The new rules came after two people were killed and 16 injured in shootings at a concert and trail ride south of Dallas earlier this year.
DALLAS, Texas — Officers have visited “dozens” of businesses planning New Year’s Eve parties and events this weekend because they did not register the events with the city and were not registered with the city, a spokesperson for the Dallas Police Department revealed Friday. There was no prior submission of a security plan.
The department’s Tactical Planning Unit visited the businesses, and the owners received flyers drafted by the city attorney’s office informing them that their planned event would violate city ordinances, the spokesman said.
Photos of the flyers are below:
The new event rules came in June after two people were killed and 16 injured in a shooting at a concert and trail ride south of Dallas in June.
City councilors passed an ordinance requiring business promoters to register with the city’s business promoters registration program, pay a $175 registration fee and meet security program requirements.
Under the ordinance, fines for violating any new regulations will range from $500 to $2,000.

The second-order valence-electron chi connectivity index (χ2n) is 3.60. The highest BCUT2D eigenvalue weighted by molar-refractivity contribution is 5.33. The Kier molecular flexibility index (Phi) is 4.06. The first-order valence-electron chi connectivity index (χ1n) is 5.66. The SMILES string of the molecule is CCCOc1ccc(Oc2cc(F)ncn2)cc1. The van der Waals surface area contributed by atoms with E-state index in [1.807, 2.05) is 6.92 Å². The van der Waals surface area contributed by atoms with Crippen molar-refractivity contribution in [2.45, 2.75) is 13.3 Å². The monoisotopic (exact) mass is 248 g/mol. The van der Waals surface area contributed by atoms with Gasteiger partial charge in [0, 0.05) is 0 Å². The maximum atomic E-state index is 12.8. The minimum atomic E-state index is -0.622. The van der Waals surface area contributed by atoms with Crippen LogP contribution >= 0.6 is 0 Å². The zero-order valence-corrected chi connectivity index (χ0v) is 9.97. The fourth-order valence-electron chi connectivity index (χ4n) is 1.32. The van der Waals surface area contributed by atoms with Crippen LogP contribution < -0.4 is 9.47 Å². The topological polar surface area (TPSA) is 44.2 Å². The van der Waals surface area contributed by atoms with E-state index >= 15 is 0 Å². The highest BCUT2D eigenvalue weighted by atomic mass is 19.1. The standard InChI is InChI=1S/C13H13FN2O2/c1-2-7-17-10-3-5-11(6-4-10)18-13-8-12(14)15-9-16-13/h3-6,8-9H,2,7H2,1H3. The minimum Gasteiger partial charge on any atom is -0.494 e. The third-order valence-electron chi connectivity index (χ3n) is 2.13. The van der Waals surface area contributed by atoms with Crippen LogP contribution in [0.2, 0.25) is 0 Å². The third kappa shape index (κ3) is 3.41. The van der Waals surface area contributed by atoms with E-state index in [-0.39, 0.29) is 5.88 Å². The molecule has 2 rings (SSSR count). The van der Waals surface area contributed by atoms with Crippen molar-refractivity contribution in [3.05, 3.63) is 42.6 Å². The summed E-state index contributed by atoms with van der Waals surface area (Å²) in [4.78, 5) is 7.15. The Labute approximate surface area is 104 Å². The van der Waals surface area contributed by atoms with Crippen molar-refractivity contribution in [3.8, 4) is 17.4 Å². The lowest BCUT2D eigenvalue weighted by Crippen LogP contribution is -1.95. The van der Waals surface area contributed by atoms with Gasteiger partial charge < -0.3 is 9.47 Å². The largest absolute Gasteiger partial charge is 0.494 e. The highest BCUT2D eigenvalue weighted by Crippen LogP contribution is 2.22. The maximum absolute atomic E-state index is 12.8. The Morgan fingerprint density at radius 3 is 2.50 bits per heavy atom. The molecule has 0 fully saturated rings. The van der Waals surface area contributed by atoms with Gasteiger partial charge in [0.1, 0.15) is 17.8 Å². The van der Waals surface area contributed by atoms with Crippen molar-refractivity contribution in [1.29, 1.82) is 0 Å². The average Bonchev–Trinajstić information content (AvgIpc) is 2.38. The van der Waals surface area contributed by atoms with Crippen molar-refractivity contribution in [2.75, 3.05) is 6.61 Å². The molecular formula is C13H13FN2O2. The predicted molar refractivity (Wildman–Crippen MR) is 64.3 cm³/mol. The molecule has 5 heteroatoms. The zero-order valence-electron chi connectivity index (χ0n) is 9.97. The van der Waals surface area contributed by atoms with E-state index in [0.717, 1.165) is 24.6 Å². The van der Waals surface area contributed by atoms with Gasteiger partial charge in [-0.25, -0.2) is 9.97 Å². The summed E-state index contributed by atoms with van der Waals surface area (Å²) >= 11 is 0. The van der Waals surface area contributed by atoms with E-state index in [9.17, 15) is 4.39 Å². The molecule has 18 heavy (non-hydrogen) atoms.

However, the flyer said the fine would not exceed $500. It also said violations of the ordinance could result in the property being designated as a habitual nuisance property and/or financial liability for any emergency response.
A section requiring a safety plan is employed to prevent or quickly respond to any incidents of violence or shootings that may occur at the event.
“[C]The City Council wishes to protect residents, visitors and employees at promotional events by ensuring that all commercial promoters develop, maintain and adhere to safety plans that address crowd management, crowd control and safety to reduce violent crime and damage to persons and property harm,” the decree reads.
A “promotional event” as defined in the Regulations is any indoor commercial event open to the public, or an outdoor event open to the public with an expected attendance of more than 100 people.
Events that fall under this category include dance performances, concerts, and theater performances.
Safety plans need to include information such as maximum occupancy of venue space, expected total and maximum expected attendance at any given time, crowd management plan, safety management plan, and first aid and medical information including accident/incident reports for the venue program.
The regulations state that any promoter who is summoned twice or more for violating the new regulation may have his promoter registration suspended.
Promoters who host events without being registered with the City, without an approved safety plan, or in violation of an approved safety plan can be fined up to $2,000 per violation.
A spokesperson for the DPD told WFAA that the visits and leaflets were intended to educate about the new business promotion regulations.
The flyer also says the Dallas Office of Special Events will work with businesses that apply to register by Dec. 12 at 5 p.m. 30.